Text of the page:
On Esperanto

Duolingo's golden owl for Esperanto

Last night I finished the Esperanto tree on Duolingo and got my second golden owl. The first, a few weeks ago, was for French, which I also studied at university, and the third might be for Irish, which intrigues me for being so different to English and the Romance languages.

Here’s that same passage in Esperanto, doubtless with some mistakes, as I’m still only a beginner:

Hieraû vespere, mi finis la esperantan arbon je Duolingo, kaj akiris mian sekondan oran strigon. La unua, antaû iuj semajnoj, estis por franca, kiu mi ankaû studis al universitato, kaj la tria povos esti por irlanda, ke intrigas min pro estas tiel diferenca de angla kaj romancaj lingvoj.*

Duolingo is an addictive way to learn and just to explore languages: in a few hours an English speaker can do the first units in several different European languages. English courses for speakers of a range of other languages, including Chinese and Japanese, are already available, and Duolingo’s first Asian language, Vietnamese, is 84% ready for a beta release. It’s by far the best way I’ve seen to learn a language, and I thoroughly recommend it. Going through the lessons is as potentially therapeutic as Tetris or Solitaire, and far more useful.

Of the many languages I’ve tried through Duolingo, Esperanto gets a special mention because it’s the only language I’ve found that I think is better than English. I’m unfashionably fond of criticizing languages for their flaws:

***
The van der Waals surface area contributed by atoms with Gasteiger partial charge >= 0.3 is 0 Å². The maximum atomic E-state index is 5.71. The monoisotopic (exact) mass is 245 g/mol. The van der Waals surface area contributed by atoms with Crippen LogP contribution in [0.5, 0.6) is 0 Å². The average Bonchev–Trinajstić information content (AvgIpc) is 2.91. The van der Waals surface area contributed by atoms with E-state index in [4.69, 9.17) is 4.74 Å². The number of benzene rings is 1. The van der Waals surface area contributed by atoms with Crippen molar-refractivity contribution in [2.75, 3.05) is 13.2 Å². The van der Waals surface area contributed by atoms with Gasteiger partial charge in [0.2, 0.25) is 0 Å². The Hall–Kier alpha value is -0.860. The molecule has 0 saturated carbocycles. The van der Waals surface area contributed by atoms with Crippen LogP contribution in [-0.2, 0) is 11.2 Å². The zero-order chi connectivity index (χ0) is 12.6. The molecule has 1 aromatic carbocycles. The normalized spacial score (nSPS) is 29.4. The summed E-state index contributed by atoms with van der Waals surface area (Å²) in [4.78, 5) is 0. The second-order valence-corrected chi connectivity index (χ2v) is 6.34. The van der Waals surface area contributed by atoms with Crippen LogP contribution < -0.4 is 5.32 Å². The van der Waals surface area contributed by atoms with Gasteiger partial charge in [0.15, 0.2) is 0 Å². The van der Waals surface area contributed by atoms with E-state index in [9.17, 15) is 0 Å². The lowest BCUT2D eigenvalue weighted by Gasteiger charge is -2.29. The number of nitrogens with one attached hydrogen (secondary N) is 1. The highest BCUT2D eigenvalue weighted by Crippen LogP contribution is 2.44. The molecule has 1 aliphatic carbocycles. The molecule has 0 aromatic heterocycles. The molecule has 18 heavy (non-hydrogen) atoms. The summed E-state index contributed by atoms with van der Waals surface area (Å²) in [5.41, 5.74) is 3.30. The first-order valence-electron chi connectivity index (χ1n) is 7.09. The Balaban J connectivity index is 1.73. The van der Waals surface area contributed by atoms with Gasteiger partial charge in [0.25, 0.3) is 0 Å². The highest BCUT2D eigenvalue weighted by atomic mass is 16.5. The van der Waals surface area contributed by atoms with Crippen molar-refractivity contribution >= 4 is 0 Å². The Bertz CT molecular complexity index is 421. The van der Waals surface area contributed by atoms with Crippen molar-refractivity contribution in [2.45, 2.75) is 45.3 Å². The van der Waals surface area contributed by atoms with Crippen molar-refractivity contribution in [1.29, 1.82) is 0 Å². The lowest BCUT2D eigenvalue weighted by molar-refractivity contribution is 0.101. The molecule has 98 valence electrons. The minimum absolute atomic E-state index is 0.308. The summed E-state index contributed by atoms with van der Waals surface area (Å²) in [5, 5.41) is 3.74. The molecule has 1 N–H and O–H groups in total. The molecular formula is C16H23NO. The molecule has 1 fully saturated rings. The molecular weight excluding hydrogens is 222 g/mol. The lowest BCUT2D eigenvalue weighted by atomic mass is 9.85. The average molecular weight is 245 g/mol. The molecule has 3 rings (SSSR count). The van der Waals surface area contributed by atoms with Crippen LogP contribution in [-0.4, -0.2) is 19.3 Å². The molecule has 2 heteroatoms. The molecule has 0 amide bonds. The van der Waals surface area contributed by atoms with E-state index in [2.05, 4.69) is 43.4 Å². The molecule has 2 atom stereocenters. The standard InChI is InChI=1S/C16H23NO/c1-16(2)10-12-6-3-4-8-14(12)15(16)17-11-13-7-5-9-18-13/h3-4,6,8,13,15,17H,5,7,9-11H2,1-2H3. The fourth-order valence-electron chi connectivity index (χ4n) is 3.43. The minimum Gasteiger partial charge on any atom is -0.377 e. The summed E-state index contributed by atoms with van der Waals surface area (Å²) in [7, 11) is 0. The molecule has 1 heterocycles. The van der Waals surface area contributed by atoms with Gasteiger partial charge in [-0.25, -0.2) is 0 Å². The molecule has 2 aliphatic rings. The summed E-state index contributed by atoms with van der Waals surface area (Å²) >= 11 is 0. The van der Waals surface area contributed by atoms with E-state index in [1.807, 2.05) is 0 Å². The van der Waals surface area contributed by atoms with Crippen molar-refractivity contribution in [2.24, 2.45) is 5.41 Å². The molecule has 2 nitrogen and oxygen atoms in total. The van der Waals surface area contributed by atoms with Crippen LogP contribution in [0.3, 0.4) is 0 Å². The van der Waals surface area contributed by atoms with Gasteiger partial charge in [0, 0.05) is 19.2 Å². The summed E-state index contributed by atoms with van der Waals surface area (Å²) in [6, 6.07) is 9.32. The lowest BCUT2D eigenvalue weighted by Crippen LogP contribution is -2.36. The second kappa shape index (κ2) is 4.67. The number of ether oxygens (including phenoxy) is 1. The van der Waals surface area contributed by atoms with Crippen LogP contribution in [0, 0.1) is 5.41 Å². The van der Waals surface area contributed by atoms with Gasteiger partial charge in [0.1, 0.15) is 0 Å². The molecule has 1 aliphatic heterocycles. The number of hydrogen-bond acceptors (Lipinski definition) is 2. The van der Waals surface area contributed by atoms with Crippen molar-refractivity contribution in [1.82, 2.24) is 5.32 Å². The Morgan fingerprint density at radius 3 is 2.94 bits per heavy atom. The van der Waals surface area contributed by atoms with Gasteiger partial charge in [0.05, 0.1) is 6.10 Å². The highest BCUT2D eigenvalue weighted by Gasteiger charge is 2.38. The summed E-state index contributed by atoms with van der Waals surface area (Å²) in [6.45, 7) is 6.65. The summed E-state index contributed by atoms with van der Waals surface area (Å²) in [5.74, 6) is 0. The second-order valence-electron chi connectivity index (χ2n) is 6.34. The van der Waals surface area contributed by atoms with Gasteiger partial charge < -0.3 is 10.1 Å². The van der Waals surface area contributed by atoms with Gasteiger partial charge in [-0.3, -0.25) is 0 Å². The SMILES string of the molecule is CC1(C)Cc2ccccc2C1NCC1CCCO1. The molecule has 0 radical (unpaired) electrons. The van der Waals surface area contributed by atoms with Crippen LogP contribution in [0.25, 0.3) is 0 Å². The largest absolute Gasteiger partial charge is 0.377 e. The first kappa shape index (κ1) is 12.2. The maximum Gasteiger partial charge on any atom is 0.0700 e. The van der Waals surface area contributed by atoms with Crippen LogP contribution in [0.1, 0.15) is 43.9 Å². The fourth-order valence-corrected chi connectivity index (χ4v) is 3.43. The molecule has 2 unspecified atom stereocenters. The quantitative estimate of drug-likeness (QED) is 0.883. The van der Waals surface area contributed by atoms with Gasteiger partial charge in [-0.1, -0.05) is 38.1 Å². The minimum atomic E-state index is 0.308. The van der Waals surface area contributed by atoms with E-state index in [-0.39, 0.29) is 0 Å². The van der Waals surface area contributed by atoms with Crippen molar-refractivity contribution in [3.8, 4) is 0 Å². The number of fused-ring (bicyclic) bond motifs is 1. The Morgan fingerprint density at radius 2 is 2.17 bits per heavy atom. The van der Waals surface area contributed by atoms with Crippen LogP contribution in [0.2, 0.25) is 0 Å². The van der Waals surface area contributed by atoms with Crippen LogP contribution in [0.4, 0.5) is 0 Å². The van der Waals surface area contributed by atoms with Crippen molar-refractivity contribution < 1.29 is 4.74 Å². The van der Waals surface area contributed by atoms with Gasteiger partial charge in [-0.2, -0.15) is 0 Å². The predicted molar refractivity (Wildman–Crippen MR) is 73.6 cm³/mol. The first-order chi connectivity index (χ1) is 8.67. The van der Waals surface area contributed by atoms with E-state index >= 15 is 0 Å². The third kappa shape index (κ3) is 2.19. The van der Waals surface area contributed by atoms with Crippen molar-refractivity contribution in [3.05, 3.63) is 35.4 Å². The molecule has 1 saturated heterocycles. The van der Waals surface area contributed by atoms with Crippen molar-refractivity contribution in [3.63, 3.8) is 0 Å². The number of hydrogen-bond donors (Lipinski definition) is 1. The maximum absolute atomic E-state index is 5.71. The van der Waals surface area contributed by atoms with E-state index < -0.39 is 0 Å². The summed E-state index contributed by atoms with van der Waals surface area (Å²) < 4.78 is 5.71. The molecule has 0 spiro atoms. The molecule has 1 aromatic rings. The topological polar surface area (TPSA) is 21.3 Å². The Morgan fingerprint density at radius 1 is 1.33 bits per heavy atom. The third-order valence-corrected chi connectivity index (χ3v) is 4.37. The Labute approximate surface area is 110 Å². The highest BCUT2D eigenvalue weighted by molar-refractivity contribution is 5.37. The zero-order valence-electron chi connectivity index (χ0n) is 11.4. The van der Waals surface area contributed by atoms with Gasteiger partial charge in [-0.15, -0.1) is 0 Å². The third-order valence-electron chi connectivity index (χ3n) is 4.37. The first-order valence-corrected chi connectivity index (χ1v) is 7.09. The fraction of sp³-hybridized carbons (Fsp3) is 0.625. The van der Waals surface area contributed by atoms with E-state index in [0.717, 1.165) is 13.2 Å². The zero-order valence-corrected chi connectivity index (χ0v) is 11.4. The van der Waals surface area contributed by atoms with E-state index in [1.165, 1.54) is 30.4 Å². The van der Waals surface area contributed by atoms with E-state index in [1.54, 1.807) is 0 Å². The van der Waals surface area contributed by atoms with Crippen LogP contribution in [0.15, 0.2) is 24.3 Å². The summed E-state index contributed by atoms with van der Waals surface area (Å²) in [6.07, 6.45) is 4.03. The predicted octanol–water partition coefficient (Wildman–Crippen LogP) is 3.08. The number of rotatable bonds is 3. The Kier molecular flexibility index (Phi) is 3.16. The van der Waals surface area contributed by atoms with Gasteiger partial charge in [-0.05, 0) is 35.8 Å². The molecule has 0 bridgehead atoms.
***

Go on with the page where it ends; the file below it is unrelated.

• Tonal languages aren’t fit for a role as a global lingua franca because they are too difficult for speakers of non-tonal languages to learn (there is some indication that there is a genetic component to this inability), and they introduce too much complexity into alphabetic writing systems.
  • Thai (and I guess the other languages that use a related script) has a horrible writing system where there are multiple versions of most letters and the letters can be out of order, silent, or change their sound at the end of a word. And there are no spaces between words! Though my personal frustrations with Thai play a part in my opinion, the needless complexity of Thai script even poses difficulties for the local population, which is among the most poorly educated in Asia.
  • English has too large a vocabulary, difficult spelling, and too complicated a grammar.
  • Noun gender in languages like French, Italian, and German is mostly or even entirely pointless. So are noun–adjective agreement and verb conjugation.

Some non-English languages I know at least a bit of do have admirable features, though:

  • Chinese characters, though demanding to learn, retain much of their meaning across the different dialects and languages that use them, and the system of constructing complex characters from radicals is an aid to memory and an additional source of meaning. (They do, though, have the downside of being far less suited to computerization than alphabets are.)
  • Thai and Chinese have a simple and practical grammar that avoids much of the complexity found in European languages, and lacks irritations like noun gender and verb conjugation.